Many Washingtonians expressed surprise and, in some cases, cynicism last night when they learned that a federal jury had found John W. Hinckley Jr. not guilty because he was legally insane.

But spokesmen for President Reagan and two of the three other men who were wounded during Hinckley's March 30, 1981, attack declined to comment on the verdict.

A White House spokesman said there would be no comment from the president. Mrs. Sarah Brady, wife of White House press secretary James Brady, said, "My husband and I have decided not to say anything." A woman who answered the telephone at the home of D.C. police officer Tom Delahanty said he was not available to comment.

The fourth man who was wounded, Secret Service agent Tim McCarthy, could not be reached for comment.

Secret Service spokesman Mary Ann Gordon also declined to characterize the jury's verdict. "We feel that it's not in the best interest of the judicial process to make any statements," she said.

But when a reporter conveyed the news to 13 people in and around the Metro Center subway station last night, the common reactions were double takes, exclamations and eye rolling. Everyone was aware of the trial. Only two of the 13 expressed no opinion about the verdict; no one supported it.

"Holy Mackerel! On all counts? I just think it's pretty incredible," said David Spiegel, an accountant. "Hard to swallow, man, hard to swallow," said station attendant T. Brunson.

"Baloney!" said a taxi driver who gave his name as John Anderson and said he was from Nigeria. " The American system of justice is stupid. You mean Hinckley can't take responsibility for his action and people who are sane would find him not guilty? Outrageous! I just can't believe it."

Some people cast the verdict as the outcome of the wealth of Hinckley's father, who is chairman of the board of a Colorado oil and gas exploration company.

Accountant Spiegel said that Hinckley was able to have the best lawyers. "I'm sure some poor guy off the street wouldn't be able to get all that expert testimony," he said.

Some black people interviewed expressed the opinion that Hinckley would have met a different fate had he not been white, despite the fact that the jury consisted of 11 blacks and one white. "He would have got locked up," said Gloria Parker, a data processor. " . . . I still say the man's not crazy."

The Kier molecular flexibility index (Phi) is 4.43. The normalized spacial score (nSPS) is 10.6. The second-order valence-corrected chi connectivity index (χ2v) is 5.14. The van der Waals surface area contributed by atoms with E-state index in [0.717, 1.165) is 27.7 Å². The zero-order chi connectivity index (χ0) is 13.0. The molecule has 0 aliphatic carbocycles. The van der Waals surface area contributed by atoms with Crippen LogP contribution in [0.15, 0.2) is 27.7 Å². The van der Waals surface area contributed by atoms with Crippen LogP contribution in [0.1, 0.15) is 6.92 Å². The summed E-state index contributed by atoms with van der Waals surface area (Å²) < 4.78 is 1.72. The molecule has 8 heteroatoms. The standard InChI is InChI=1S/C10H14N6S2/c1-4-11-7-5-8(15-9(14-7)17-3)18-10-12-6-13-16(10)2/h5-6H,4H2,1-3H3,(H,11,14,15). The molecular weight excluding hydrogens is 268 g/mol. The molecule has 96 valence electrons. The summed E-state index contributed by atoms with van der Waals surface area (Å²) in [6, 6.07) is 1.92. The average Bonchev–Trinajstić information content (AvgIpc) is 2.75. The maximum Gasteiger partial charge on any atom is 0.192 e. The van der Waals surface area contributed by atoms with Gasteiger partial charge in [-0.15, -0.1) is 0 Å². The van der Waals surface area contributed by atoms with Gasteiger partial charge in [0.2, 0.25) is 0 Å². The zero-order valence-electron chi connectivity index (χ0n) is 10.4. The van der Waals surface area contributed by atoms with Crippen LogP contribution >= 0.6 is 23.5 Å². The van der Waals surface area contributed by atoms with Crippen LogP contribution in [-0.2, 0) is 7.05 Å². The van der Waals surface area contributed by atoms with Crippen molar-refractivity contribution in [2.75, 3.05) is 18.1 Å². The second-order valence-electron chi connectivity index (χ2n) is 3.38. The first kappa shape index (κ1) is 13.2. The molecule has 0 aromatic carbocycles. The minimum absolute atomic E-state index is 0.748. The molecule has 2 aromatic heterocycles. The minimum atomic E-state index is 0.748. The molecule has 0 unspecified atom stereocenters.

Others saw Hinckley's successful insanity defense as a corruption of the judicial system.

Station attendant Brunson saw the verdict as an invitation to crime without punishment. People now will think, " 'I can go run my car into IBM, shoot up some people and I can just say I'm insane,' " he said, referring to the shooting spree in Bethesda in which three people were killed.

U.S. Transportation Department official Norbert Zucker viewed the verdict as "another instance of where the criminal is given a lot more consideration by the judicial system than the victims."

"What are they defining as insanity these days?" asked Maryland student Yasmine Khan. "Anybody seems to be able to get away with anything these days."

In Evergreen, Colo., the Denver suburb where Hinckley lived and his parents still reside, people voiced similar sentiments last night, though there were signs of empathy for his parents.

"Everyone at my home is really mad. Mom and Dad are really outraged," said Kristen Krause, a student at Metropolitan State College. " . . . I personally don't think the guy was insane. Troubled, but not insane," Krause said.

"Clearly, some screws are missing. He should not be out in the streets," said Neil Rudolph, a real estate investor. Rudolph lives in the same affluent Hiwan subdivision as oilman John Hinckley Sr.

"I think it's a great tragedy. I hope the family can put their life together. I think there was a crime committed but I have a lot of empathy for the parents," said publisher Jon DeStefano, 36.